The Mediterranean port of Collioure
A jewel on The Mediterranean
Discover the history
Collioure is a pretty little port on The Mediterranean Sea in South west France, just a few kilometers from the Spanish border – this is Catalan country, which is deeply reflected in the customs and culture of the region.
The best time to visit is definitely out of season, if you can, to avoid the summer crowds, as parking here, as well as accommodation is difficult to find in the high season, it really is a popular place and rightly so.
There have been settlements here from at least the 7th centuy and it has changed hands between France and Spain over the centuries due to its strategic importance and its sheltered harbour.
This can be seen by the fortified Château Royl and church and also the surrounding forts on the hills along the coast.
On the trail of art
The climate here is very mild, but it can get quite windy along the coast due to the influence of the sea and the nearby Pyrenees mountains.
It has long been a popular place for artists – the light is magic, both during the day and at sunrise and sunset and is the birthplace of The Fauvism art movement, pioneered by André Derain and Henri Matisse.
There is a restaurant in the town, Les Templiers, where penniless artists paid for their wine and food by exchanging one of their paintings, which are displayed on the walls of the restaurant.
Collioure is famous for the excellent anchovies, which must be sampled with a Collioure wine (red, rosé or white) – both are appellation contrôles or with an apéritif of the local Banyuls forified wine, which is similar to port.
The vineyards are perched precariously on the steep hillsides on tiny terraces, separated by dry-stone walls that snake their ways up to the crest of the hills, where cork oaks grow, and the views are just stunning.
What to see and do
There is a lot of history here and in the surrounding area. There is plenty to see and discover in the little winding streets in the town. There is a museum of modern art, and carry on up the hill out of the town towards Port Vendres to Le Moulin de La Courtine (windmill), which was formerly a flour mill, transformed for producing olive oil. The windmill has been restored by some enthusiastic volunteers and it still works nd can be visited – the views from here are probably the best of Collioure. Carry on up the trail from the windmill up to The 16th century St Elme fort, again the views are stunning.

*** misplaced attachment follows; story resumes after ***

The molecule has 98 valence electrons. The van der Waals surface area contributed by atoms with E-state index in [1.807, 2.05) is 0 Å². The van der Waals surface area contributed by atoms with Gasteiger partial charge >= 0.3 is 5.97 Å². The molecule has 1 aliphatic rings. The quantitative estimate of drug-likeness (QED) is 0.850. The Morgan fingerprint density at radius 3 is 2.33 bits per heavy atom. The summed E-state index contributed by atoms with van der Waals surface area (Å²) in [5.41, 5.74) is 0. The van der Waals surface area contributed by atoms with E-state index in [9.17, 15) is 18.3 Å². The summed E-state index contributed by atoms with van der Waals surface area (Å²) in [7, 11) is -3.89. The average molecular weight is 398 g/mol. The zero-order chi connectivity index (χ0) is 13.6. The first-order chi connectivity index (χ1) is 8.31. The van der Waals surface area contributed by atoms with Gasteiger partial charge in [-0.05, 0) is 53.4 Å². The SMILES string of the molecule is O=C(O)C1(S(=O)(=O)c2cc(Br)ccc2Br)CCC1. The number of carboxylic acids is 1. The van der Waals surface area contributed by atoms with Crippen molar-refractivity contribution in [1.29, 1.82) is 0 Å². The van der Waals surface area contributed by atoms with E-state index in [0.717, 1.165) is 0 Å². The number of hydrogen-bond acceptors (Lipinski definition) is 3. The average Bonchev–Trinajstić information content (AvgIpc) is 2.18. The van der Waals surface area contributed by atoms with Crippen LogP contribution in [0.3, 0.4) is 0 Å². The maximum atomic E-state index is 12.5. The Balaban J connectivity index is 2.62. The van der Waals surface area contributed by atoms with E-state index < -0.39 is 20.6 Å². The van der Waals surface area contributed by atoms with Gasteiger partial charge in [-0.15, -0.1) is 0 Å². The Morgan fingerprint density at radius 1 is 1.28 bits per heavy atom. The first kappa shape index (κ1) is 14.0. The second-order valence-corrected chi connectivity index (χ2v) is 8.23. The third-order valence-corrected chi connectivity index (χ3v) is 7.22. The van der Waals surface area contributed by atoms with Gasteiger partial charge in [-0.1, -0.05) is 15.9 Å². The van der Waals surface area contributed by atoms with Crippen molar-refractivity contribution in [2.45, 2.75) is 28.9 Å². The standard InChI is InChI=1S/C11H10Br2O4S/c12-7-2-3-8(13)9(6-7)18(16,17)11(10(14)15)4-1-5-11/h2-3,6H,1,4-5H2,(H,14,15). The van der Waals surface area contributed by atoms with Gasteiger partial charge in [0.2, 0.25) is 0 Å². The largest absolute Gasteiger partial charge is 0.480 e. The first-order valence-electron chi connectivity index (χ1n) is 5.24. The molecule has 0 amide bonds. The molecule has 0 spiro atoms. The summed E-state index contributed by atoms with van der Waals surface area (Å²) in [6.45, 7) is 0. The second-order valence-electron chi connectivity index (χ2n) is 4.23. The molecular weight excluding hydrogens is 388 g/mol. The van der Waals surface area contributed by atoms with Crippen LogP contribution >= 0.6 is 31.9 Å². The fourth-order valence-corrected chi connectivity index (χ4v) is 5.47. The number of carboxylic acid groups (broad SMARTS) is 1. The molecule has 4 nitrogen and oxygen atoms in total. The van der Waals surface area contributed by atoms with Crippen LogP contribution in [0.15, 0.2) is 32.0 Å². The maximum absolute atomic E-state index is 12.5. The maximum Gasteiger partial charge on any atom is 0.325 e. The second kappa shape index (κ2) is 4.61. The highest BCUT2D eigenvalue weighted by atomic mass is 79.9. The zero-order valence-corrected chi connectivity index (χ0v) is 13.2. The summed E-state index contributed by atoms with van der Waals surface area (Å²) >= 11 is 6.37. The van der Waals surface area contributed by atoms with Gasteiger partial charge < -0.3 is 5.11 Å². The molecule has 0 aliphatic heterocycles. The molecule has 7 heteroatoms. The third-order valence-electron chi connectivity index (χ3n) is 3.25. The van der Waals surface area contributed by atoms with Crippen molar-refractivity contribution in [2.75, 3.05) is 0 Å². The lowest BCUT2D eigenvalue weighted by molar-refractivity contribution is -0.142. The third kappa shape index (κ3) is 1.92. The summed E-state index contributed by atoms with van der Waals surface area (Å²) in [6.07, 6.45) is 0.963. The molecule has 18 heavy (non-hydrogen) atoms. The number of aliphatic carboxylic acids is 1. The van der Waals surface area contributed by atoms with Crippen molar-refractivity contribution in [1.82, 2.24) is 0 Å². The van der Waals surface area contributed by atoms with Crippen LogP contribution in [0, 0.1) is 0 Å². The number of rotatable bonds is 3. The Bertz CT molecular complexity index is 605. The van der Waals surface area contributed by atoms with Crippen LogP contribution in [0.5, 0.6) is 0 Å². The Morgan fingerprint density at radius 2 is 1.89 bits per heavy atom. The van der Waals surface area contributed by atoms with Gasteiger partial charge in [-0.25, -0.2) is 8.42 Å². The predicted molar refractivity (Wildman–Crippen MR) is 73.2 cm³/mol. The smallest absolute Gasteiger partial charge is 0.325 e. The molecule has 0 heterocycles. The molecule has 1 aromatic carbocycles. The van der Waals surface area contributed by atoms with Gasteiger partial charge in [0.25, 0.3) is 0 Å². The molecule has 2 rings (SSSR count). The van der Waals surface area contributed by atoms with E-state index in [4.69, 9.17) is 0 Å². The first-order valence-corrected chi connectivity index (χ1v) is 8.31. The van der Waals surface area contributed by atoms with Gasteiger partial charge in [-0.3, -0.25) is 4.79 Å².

In the town there are the 18th century forts – Le Fort Rond and Le fort Carré.
A must-do is the fauvism trail around the pretty little flower-lined streets, always with a glimpse of the deep-blue Mediterranean, look out for the paintings of Matisse, Charles Rennie-Mackintosh and André Derain on the way.
After this, go back down to sea level, past the church Notre-Dame-des-Anges (you can also visit the church) to the St Vincent Chapel (on a rocky promentary jutting into the sea, which was the home of several religious hermits through the ages – then take a stroll along to Le Château Royal, some nice viewpoints here too!
There are a few beaches, some get very crowded in high season, probably the quietest is at La Plage d’Ouille, unless you take the car to find some of the (almost) deserted creeks up or down the coast.
Coulliore is just 20 minutes from Perpignan by train or car – there is an airport in Perpignan – a two-hour drive from Barcelona and roughly two and a bit hours from Toulouse.
The road here is pretty good, with autoroute up to Perpignan then dual carriageway, but if you have the time, and you must make the time, take the more picturesque route de la Corniche which hugs the coast along the way.
Food & drink
Collioure became rich through the fishing and preparation of anchovies and you can visit a traditional processing unit – the most famous anchovies are La Maison Roques and Desclaux.
There are quite a few restaurants that serve tapas and fish is readily available, fresh and delicious, well accompanied by a wine from either Collioure or Banyuls, which are the main appelations in the area.
A local Catalan speciality is Boles de picolat – meatballs fried in olive oil, then combined with olives and simmered in a rich sauce, served with white beans, chickpeas, or rice. If you like fish, try a parillade – a selection of freshly grilled fish, often served with rice or risottos, zarzuela – a fish stew, similar to bouillabaisse. Try a Escalivada – a mixture of Mediterranean vegetables (peppers, aubergines, onions and tomatoes) marinated in olive oil – if you dare – Cargolida; snails cooked over a wood fire with salt, pepper and olive oil or sliced, dried ham
Then to finish, what better than a crème Catalane!
Ready for more? See our video Visit Colliore
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